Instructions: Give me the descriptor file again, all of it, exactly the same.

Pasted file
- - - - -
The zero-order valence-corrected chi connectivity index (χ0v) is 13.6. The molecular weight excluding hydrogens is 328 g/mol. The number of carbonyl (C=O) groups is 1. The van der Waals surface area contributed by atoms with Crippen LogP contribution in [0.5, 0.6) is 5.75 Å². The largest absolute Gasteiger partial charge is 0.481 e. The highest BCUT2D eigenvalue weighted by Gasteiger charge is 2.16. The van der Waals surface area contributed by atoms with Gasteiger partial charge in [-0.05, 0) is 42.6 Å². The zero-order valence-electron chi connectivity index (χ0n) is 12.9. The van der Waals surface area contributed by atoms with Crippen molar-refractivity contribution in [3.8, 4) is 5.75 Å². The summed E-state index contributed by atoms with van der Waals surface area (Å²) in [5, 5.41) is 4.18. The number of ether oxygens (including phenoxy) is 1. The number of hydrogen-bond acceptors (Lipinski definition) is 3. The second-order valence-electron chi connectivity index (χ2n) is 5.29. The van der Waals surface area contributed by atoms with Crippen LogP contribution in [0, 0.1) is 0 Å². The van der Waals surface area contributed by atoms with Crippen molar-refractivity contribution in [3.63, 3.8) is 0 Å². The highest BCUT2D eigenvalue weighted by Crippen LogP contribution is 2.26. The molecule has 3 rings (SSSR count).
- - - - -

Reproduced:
The zero-order valence-corrected chi connectivity index (χ0v) is 13.6. The molecular weight excluding hydrogens is 328 g/mol. The number of carbonyl (C=O) groups is 1. The van der Waals surface area contributed by atoms with Crippen LogP contribution in [0.5, 0.6) is 5.75 Å². The largest absolute Gasteiger partial charge is 0.481 e. The highest BCUT2D eigenvalue weighted by Gasteiger charge is 2.16. The van der Waals surface area contributed by atoms with Gasteiger partial charge in [-0.05, 0) is 42.6 Å². The zero-order valence-electron chi connectivity index (χ0n) is 12.9. The van der Waals surface area contributed by atoms with Crippen molar-refractivity contribution in [3.8, 4) is 5.75 Å². The summed E-state index contributed by atoms with van der Waals surface area (Å²) in [5, 5.41) is 4.18. The number of ether oxygens (including phenoxy) is 1. The number of hydrogen-bond acceptors (Lipinski definition) is 3. The second-order valence-electron chi connectivity index (χ2n) is 5.29. The van der Waals surface area contributed by atoms with Crippen LogP contribution in [0, 0.1) is 0 Å². The van der Waals surface area contributed by atoms with Crippen molar-refractivity contribution in [3.63, 3.8) is 0 Å². The highest BCUT2D eigenvalue weighted by Crippen LogP contribution is 2.26. The molecule has 3 rings (SSSR count).